In a nutshell, the goings-on go like this: after repeated incidents of misdirection and line confusion, the movie I wanted – which still had tickets available when I’d arrived at TLS – had sold out by the time I reached a box office cashier. I was so frustrated and fed-up by the whole process at that point that I might just have cried (out of sheer frustration and defeat, not because I was missing this particular film) had I not headed right over to Eric and Dan for comfort and laughter. I’m fairly certain that my blood pressure shot up a good 50 or 60 points in the hour and 15 minutes of back-and-forth fiasco-ing, and it took me more than an hour to shake the tension afterwards. Even the actual retyping of the tale tonight was getting angrier and angrier (sorry, keyboard!) as I recalled the whole thing. So I scrapped it and rewrote. Believe it or not, this is MUCH shorter.
Because, did I mention?, I was manhandled. Manhandled. By the same (inside TLS) female volunteer on whom I blame everything. As I was standing in the box office line inside the actual TIFF box office, she unexpectedly GRABBED ME BY THE ARM from behind, literally yanking me out of one line and pulling me by my upper arm all the way to some line supervisor as though I was a petulant four-year-old. What. The. F**k?!
Seriously. She grabbed my upper arm, pulled me and firmly hung onto me without ever saying A WORD to me as she physically moved me from point A to point B as though I should know what the hell she was doing or why. (Turned out she was bringing me to the line supervisor to explain the situation in a bid to move me further up what turned out to be another WRONG line. WTF?!) I was so shocked by her HIIIIGHLY inappropriate behavior that I didn’t even know what to say or how to react. Who does that???? When did volunteers get permission to touch, let alone manhandle, festival goers who are just standing in line, waiting? Grabby Glenda instantly earned herself a nickname and a spot on my TIFF shit list alongside Mouthy Martha and Dora the Dope.
She never explained herself, or apologized, or even offered a quick “hi, sorry, would you mind stepping over here instead?” Nothing. Just a grab and a yank.
And then, after everything… after her pretty much ruining my afternoon… she had the audacity to cheerfully say to me (as I was later stomping out of the box office, ticket-less), “So, did you get your ticket?”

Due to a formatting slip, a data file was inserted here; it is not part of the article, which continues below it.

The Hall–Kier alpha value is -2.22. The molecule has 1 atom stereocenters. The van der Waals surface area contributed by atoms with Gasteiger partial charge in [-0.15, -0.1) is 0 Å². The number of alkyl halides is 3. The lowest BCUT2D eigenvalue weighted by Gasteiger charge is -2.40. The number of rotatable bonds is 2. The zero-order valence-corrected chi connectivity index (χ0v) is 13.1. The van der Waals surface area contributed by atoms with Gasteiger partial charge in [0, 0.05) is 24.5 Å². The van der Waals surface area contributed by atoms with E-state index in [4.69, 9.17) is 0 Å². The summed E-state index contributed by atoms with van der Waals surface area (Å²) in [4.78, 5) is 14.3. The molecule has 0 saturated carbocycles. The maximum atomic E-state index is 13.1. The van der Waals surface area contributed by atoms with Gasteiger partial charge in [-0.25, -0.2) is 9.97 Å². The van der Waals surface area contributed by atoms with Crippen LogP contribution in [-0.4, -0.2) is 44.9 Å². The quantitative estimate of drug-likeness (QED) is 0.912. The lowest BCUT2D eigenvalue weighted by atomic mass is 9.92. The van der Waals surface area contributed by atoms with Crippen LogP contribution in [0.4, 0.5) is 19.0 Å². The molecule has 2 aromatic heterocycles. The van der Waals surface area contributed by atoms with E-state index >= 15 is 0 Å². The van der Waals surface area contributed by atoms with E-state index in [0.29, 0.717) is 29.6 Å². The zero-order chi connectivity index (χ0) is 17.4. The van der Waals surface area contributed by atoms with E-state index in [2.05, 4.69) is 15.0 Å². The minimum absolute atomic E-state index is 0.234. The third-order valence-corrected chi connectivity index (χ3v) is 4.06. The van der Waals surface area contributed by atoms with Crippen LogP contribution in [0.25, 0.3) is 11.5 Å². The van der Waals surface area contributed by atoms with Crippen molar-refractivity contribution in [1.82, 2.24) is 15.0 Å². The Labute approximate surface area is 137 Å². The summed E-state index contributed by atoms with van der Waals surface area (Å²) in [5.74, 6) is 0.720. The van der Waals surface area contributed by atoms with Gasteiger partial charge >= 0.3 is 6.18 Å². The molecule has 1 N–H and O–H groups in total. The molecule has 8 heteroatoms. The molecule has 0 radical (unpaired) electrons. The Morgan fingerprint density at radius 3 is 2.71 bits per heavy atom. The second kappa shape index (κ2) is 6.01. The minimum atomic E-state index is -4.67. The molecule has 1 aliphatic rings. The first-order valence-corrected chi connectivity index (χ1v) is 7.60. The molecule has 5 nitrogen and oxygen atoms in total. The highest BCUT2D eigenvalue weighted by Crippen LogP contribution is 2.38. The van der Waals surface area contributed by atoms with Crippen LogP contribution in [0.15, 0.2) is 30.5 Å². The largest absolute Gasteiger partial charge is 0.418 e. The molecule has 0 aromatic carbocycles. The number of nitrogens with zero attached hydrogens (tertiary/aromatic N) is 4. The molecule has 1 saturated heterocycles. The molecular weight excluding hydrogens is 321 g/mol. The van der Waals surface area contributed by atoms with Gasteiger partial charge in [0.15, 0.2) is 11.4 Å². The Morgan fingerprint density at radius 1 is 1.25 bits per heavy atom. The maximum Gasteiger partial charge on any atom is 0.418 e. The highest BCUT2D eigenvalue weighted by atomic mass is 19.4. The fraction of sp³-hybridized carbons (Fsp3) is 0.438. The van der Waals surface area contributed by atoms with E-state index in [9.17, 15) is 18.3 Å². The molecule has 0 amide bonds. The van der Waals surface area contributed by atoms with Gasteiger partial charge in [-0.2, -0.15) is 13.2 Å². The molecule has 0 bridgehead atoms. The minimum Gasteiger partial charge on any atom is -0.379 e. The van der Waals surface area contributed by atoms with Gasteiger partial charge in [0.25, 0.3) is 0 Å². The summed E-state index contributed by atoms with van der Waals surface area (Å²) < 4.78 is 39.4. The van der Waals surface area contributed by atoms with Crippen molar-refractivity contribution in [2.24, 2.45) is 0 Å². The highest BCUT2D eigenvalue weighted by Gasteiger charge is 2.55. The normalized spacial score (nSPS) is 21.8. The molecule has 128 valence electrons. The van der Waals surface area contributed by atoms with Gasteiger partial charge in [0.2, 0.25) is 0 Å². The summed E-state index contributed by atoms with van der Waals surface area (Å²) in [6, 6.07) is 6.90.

“NO, ACTUALLY, I DID NOT!” I snarled back, opting not to stop and launch into a loud, expletive-laden rant.
“Oh, are you going to try to rush it?” she shouted after me.
Was she kidding me?! STAND IN ANOTHER LINE?!
“NO!” I yelled over my shoulder through a mild rage haze.
Anyway, very long story short: from now on, I know where to stand if I want to buy a same-day AMC ticket. No thanks to Grabby Glenda. And I have calmed down, realized the insignificance of the entire joke of an afternoon and will be moving on now that I’ve told you all about it.
Unfortunately, this whole incident set the appropriate tone for my sole screening of the day – the Polish drama 33 Scenes From Life (4/8) – which turned out to be disappointing. Made up of a series of rather bleak vignettes spanning a year in the life of a photographer (Julia Jentsch), the film purports to be about adulthood and responsibility as a result of love, death and loss. Um. Okay. I guess. Only… I actually had to read the program book when I got home to find out what the hell the movie had been about. Honestly, watching it, I had no idea. And, given the STONE SILENCE with which people filed out of the theater, neither did anyone else.
Celebrity Sightings: None.
Line Buzz: Unsurprisingly, a LOT of festgoers are pissed off about ticketing this year. Lots of frustration over the lottery, the news of the donor process, the practices at the AMC (with the multiple lines), and the inordinate number of seemingly untrained staff (I watched as one cashier at the box office had a customer actually take back her order, walk away and get BACK IN LINE because she was so fed up with the volunteer’s lack of knowledge!). And, from press-screening whispers, a LOT of positive buzz around Anne Hathaway and her film, Rachel Getting Married.